Prepayment Meters: The Ultimate Insult For The Financially Vulnerable

Prepayment Meters: The Ultimate Insult For The Financially Vulnerable

Prepayment meters have always been a bug bear of mine, or should I say the cost of running them has.

You pay before you try, yet you’re charged more than someone paying in arrears – crazy!

I find it astounding that energy companies can get away with charging the most vulnerable of society more.

That’s not to say everyone who have prepayment meters are living on the breadline and struggling financially, some people choose them as they prefer not to have a bill.

However, it still begs the question, why should there be any need to charge more for something you’re paying for up front in advance?

prepayment meters

Prepayment charges unfair on the financially vulnerable

How can energy companies get away this?

Someone who has fallen into arrears is transferred to a prepayment meter to ensure the energy company gets back what they’re owed – fair enough.

The debt is taken off their top ups bit-by-bit until the debt is repaid in full.

But, why does their energy have to be charged at a higher rate?

You’re now asking someone to pay more for something they was already struggling to keep up with previously when it was cheaper.

Not only that, you want your money back that’s owed too, on top of the extra cost per kwh.

COME ON GUYS!

This is where the decision to heat or eat comes in.

I’ve worked in debt management for several years and at one point I managed a team trying to cut down our client’s household bills to give them a bit more budget to play around with.

I’ve lost count of the amount of times someone I was speaking to regularly went weeks without switching the gas on as the prepayment charges were crippling them.

These people ranged from single parent families right up to the elderly.

It just feels like the financially worse off are being penalised even further.

Who has the best rate for prepayment meters?

This will vary from area to area, but here in Altrincham IRESA Limited are coming out cheapest, followed by EDF Energy and OVO.

These are all 12 month fixed deals, meaning your energy cannot fluctuate in price if any price hikes hit.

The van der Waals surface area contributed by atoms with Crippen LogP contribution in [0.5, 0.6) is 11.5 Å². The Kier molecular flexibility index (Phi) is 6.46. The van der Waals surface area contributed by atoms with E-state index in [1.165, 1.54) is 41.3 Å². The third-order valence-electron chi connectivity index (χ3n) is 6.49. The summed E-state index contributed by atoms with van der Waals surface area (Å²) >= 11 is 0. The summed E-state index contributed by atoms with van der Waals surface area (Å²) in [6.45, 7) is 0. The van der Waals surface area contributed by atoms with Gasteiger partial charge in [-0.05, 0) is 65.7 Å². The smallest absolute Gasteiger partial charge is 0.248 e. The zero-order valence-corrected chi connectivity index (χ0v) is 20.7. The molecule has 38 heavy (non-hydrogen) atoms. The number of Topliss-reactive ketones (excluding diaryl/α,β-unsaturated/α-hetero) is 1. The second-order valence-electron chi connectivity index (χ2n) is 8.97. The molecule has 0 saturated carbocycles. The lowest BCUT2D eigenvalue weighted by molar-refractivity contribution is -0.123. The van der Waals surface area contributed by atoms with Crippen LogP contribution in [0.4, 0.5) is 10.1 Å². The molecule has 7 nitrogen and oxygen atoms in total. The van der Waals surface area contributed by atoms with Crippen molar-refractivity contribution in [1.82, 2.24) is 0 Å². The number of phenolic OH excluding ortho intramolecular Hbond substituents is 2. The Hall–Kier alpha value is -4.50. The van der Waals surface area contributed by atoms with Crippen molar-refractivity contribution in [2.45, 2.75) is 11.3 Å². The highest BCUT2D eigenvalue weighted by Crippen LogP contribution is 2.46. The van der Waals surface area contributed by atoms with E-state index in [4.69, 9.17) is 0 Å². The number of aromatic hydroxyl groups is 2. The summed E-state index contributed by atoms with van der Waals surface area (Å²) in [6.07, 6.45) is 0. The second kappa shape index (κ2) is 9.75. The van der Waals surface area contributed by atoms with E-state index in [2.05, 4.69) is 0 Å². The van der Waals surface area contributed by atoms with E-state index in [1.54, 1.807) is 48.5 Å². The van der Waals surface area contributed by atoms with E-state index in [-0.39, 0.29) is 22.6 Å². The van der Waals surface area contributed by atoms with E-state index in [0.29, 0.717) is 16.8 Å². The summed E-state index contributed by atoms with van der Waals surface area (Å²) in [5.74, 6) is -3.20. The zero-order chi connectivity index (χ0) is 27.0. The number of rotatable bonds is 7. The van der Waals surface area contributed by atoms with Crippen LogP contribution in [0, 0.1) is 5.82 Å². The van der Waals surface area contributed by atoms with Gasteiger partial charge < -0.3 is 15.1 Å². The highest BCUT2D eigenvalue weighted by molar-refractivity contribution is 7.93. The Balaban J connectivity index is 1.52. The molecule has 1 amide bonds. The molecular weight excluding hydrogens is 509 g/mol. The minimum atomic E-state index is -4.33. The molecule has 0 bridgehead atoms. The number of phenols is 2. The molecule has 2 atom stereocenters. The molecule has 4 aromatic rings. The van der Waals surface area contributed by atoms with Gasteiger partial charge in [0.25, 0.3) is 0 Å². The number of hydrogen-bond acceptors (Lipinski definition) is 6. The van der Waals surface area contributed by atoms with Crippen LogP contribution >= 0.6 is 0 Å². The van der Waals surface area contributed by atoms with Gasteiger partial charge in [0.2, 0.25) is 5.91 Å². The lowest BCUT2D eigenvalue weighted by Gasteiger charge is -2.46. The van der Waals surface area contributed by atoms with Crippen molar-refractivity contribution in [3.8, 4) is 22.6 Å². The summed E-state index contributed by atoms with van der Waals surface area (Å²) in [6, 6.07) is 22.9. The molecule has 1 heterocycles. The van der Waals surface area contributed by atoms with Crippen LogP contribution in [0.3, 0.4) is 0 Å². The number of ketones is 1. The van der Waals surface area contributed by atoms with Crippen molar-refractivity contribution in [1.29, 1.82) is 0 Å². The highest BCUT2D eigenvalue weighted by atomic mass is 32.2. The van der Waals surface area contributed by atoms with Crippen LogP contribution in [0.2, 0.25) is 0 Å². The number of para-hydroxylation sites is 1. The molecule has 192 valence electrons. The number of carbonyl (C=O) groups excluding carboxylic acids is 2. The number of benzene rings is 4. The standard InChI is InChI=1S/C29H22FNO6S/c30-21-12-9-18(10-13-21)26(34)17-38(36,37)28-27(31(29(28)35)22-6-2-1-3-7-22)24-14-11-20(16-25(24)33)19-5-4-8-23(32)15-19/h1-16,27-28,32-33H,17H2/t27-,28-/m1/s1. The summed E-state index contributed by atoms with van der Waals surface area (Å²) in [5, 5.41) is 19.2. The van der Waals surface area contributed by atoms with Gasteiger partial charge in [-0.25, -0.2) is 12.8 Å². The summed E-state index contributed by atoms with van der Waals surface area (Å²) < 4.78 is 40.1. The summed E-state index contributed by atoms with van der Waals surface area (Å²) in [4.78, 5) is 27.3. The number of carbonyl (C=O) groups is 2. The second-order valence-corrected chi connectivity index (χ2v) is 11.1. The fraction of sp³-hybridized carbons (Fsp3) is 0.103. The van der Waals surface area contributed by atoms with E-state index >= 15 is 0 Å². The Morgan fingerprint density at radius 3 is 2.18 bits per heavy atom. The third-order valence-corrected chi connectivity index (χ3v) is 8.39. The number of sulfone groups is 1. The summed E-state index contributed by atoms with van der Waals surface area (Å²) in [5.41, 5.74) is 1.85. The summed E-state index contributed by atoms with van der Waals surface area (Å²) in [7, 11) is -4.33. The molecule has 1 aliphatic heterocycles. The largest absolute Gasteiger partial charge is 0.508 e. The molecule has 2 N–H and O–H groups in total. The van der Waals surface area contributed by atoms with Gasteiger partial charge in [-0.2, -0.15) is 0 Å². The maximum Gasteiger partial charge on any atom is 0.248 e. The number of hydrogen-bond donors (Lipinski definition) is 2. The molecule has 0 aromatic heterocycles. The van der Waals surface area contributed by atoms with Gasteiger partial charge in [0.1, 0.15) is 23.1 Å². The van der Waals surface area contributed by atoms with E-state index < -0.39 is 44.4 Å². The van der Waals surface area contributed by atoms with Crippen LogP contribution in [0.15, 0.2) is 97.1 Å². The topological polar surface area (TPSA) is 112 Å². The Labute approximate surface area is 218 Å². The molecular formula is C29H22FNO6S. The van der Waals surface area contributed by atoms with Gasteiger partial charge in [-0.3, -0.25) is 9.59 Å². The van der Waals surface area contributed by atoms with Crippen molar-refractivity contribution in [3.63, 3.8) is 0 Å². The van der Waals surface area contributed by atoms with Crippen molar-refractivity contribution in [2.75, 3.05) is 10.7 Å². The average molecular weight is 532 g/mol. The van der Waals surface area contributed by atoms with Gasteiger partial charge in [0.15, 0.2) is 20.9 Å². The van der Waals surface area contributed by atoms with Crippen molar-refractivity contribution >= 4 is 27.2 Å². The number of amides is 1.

It’s worth noting that only OVO out of those three, charge to leave the plan early.

However, with OVO you can top up by the app, online or at the shop.

With only a £42.92 (in my area) difference, you could factor in trips to the shop that all add up over the course of a year and you could still be better off, or pretty close.

Final word

Until one of the energy firms breaks ranks from tradition, I can’t see much changing.

The best experience I had with an energy firm was with OVO in all honesty (this blog is in no way a collaboration with OVO Energy).

It was their owner, Stephen Fitzpatrick, that called out the Big Six leaders as liars on price hikes due to their costs going up, or should I say the puppets they sent in their place.

I would like to think if anyone is going to step up and put an end to this nonsense it would be them, but I’m not holding my breath just yet.

Over to you guys!

Do you have, or have ever been on prepayment meters?

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Thinking Thrifty

Thinking Thrifty

David Jack Taylor is the founder and editor of the Thinking Thrifty blog. An award winning personal finance and lifestyle blogger, he shows how it is possible to live extremely well for less.
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2 thoughts on “Prepayment Meters: The Ultimate Insult For The Financially Vulnerable

  1. Yep, we only just switched from OVO because they couldn’t move us onto a credit meter. Our house had a prepayment meter installed before we bought it. At least I knew what to do with it then – when I first moved up north the house we rented had a prepayment meter with a debt on it, and I’d never even heard of that kind of meter before, never mind knowing what to do to get the lights on that night! I did enjoy OVO’s smart prepayment meter in this house, as we never had to leave the house to top up.

    1. Yeah they can be a nightmare, and very expensive! OVO have been the best company to deal with in my experience, surprised they couldn’t fit you a billed meter. What reason did they give you for that?

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